OSDH Offers Tips on Safe Sleep for Your Baby

Monday, 02 October 2023 10:13

OSDH Offers Tips on Safe Sleep for Your Baby Featured

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OSDH Offers Tips on Safe Sleep for Your Baby OSDH website

OKLAHOMA CITY – One of the leading causes of death in babies one to 12 months old is sleep-related infant deaths, including Sudden Infant Death Syndrome (SIDS), accidental suffocation and strangulation in bed.

Data from the 2021 Oklahoma Pregnancy Risk Assessment Monitoring System (PRAMS) show the sudden unexpected infant death (SUID) infant mortality rate (IMR) was 1.4 babies per 1,000 live births.

“We don’t want any Oklahoma family to experience the death of a baby,” said James Craig, the OSDH Infant Safe Sleep Coordinator. “There are things families can do to help reduce the risk of sleep-related infant deaths and we encourage parents and guardians to follow recommendations.”

SIDS is the sudden, unexpected death of a baby younger than one year of age that does not have a known cause even after a complete investigation. SUID covers all infant sleep-related deaths, including those for which there is an identified cause.

To help reduce the risk of SIDS or SUID, infants should sleep in their parents’ room, close to the parents’ bed, but on a separate surface designed for infants, ideally for at least the first six months.

“There are products that seem safe for a sleeping infant, like certain loungers or using breast feeding pillows as “loungers”, but they are not, they pose a suffocation risk for babies,” said Craig.

The safest place for a baby to sleep is a crib, portable crib (pack n play), or bassinet (bassinets are only approved for the first six months at most, with some less than that). The key for the sleep environment is that it is a firm, flat, non-inclined sleep surface to reduce the risk of suffocation or wedging/entrapment.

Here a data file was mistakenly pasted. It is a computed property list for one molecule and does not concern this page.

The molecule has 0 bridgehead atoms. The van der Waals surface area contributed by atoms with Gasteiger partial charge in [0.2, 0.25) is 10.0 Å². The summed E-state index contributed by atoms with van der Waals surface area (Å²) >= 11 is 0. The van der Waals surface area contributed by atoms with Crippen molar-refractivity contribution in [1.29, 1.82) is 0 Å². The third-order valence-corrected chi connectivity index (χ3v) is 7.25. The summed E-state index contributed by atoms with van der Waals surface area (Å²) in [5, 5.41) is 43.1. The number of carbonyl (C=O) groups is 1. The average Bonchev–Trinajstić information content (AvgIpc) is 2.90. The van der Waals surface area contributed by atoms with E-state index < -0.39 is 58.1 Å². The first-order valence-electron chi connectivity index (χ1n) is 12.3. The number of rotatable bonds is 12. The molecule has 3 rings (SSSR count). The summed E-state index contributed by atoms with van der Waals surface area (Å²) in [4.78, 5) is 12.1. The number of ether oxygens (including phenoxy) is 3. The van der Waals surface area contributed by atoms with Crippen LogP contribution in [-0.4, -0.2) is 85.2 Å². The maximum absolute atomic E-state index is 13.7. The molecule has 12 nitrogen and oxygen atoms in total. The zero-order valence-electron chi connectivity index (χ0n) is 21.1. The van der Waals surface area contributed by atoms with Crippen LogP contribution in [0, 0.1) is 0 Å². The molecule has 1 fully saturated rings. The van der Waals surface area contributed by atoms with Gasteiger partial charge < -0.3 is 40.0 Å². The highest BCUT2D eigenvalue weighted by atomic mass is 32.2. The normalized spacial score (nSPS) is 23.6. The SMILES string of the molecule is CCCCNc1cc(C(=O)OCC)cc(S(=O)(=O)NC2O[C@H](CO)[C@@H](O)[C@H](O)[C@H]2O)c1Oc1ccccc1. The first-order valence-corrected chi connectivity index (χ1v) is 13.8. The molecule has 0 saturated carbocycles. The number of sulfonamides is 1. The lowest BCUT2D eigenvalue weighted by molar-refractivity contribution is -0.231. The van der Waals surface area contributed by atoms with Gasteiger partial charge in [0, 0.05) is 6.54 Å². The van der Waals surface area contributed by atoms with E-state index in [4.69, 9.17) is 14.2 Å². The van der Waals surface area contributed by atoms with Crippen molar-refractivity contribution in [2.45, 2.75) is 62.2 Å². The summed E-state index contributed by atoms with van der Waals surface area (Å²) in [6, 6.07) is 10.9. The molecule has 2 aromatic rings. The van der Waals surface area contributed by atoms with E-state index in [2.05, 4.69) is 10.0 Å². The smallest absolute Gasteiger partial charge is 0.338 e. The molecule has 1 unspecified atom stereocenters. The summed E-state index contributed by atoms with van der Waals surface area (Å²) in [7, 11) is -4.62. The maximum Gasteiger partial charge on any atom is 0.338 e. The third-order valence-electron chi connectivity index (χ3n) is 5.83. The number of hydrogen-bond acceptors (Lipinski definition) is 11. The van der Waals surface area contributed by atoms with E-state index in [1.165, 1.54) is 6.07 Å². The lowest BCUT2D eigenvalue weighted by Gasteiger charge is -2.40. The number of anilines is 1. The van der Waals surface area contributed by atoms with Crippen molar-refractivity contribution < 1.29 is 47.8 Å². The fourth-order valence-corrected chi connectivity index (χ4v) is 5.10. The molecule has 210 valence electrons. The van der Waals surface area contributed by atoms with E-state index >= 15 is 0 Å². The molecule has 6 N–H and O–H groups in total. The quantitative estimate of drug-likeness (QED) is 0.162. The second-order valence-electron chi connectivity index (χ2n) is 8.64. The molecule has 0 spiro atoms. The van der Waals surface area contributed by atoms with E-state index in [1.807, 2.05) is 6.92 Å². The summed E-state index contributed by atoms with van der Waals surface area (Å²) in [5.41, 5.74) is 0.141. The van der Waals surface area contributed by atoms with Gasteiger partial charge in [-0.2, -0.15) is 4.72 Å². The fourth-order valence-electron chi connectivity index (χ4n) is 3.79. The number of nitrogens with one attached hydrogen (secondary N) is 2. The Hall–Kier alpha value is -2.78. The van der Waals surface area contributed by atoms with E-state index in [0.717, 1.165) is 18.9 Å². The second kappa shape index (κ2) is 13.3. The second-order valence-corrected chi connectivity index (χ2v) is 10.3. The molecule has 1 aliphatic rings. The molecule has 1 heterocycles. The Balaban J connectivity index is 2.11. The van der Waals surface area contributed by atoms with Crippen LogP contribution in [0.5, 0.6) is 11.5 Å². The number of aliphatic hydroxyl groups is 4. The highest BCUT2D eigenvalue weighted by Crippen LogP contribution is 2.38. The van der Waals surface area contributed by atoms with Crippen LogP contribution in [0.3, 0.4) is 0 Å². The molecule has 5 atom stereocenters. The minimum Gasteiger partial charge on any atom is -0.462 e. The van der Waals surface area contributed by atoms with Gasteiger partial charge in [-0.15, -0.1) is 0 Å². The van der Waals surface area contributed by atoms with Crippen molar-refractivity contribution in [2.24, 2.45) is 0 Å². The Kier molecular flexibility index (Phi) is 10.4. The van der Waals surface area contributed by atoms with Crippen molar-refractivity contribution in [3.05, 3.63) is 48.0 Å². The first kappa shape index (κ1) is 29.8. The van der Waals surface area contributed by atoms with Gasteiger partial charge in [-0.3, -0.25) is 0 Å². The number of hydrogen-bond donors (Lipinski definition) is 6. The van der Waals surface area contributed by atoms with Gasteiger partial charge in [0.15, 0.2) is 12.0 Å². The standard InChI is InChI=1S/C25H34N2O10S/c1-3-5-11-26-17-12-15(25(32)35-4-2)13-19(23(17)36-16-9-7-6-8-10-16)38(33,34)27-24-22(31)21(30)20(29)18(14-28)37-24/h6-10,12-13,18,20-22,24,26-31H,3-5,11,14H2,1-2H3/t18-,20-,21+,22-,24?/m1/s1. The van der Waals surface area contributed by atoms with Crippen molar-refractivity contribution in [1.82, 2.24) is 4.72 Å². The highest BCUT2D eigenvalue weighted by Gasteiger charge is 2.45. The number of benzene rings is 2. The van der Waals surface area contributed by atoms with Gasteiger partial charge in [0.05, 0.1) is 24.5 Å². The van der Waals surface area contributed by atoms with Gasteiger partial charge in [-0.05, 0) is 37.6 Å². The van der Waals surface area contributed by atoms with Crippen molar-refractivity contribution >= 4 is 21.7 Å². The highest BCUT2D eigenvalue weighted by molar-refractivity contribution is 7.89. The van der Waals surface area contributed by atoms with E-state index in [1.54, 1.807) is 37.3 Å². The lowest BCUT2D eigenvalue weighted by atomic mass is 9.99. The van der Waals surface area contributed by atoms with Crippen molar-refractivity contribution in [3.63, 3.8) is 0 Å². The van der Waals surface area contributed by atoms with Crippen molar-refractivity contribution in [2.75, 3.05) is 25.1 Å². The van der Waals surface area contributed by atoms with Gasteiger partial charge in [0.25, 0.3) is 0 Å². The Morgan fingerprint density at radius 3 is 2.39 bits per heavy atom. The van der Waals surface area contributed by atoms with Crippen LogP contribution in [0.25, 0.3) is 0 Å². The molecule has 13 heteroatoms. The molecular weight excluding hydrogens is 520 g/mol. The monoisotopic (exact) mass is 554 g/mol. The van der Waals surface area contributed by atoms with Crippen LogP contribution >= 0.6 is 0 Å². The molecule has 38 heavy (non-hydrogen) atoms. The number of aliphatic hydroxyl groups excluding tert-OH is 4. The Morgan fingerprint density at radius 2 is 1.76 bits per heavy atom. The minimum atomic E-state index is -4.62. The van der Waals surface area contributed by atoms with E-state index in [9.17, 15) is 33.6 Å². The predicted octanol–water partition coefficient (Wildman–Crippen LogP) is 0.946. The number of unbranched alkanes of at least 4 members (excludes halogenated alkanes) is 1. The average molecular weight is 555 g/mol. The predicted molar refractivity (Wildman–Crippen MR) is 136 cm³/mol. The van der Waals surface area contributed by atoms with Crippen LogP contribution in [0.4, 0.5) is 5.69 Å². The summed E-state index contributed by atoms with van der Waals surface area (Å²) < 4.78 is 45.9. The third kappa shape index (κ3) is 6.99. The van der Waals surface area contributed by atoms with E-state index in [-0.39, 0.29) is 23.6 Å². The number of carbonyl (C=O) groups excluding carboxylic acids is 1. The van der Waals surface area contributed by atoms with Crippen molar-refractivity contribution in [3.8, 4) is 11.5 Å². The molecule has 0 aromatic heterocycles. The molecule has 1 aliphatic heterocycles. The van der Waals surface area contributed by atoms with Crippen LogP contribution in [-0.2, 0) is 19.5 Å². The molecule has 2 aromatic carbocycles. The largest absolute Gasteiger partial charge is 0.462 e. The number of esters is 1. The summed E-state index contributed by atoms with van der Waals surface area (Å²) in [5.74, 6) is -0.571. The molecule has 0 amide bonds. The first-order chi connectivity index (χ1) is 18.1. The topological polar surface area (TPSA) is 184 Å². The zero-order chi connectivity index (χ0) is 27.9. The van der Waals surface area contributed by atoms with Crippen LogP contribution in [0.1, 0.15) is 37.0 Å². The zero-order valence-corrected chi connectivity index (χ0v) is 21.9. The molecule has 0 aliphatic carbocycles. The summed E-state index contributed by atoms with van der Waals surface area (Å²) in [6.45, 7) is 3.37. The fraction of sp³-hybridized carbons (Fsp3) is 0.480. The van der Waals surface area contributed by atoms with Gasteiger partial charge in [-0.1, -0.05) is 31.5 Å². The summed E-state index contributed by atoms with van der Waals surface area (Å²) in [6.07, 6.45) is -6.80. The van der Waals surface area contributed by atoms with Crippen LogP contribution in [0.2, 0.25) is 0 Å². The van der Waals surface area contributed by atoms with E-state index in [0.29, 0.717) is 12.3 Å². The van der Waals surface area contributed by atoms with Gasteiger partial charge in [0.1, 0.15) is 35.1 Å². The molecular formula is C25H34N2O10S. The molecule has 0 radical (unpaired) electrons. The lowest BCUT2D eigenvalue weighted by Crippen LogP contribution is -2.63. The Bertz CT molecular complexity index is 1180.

Babies should only sleep wearing a onesie and wearable blanket (sleep sack) without anything else in the sleep space such as blankets, loose sheets, pillows and toys.

Other safe sleep tips include:

  • Offering a pacifier at nap time and bedtime.
  • Breastfeeding until 12 months, when possible.
  • Having regular supervised “tummy time” when baby is awake.
  • Setting “smoke-free” rules around you and your baby before and after birth.
  • Avoiding alcohol and drug use during pregnancy and after birth.
  • Not using weighted blankets, weighted sleepers, weighted swaddles, or other weighted objects placed on or near the sleeping infant.

For more information on safe sleep visit Safe Sleep For Your Baby (oklahoma.gov) or email James Craig at jamescc@health.ok.gov.

The Oklahoma State Department of Health (OSDH) protects and improves public health through its system of local health services and strategies focused on preventing disease. OSDH provides technical support and guidance to 68 county health departments in Oklahoma, as well as guidance and consultation to the two independent city-county health departments in Oklahoma City and Tulsa. Learn more at Oklahoma.gov/health.


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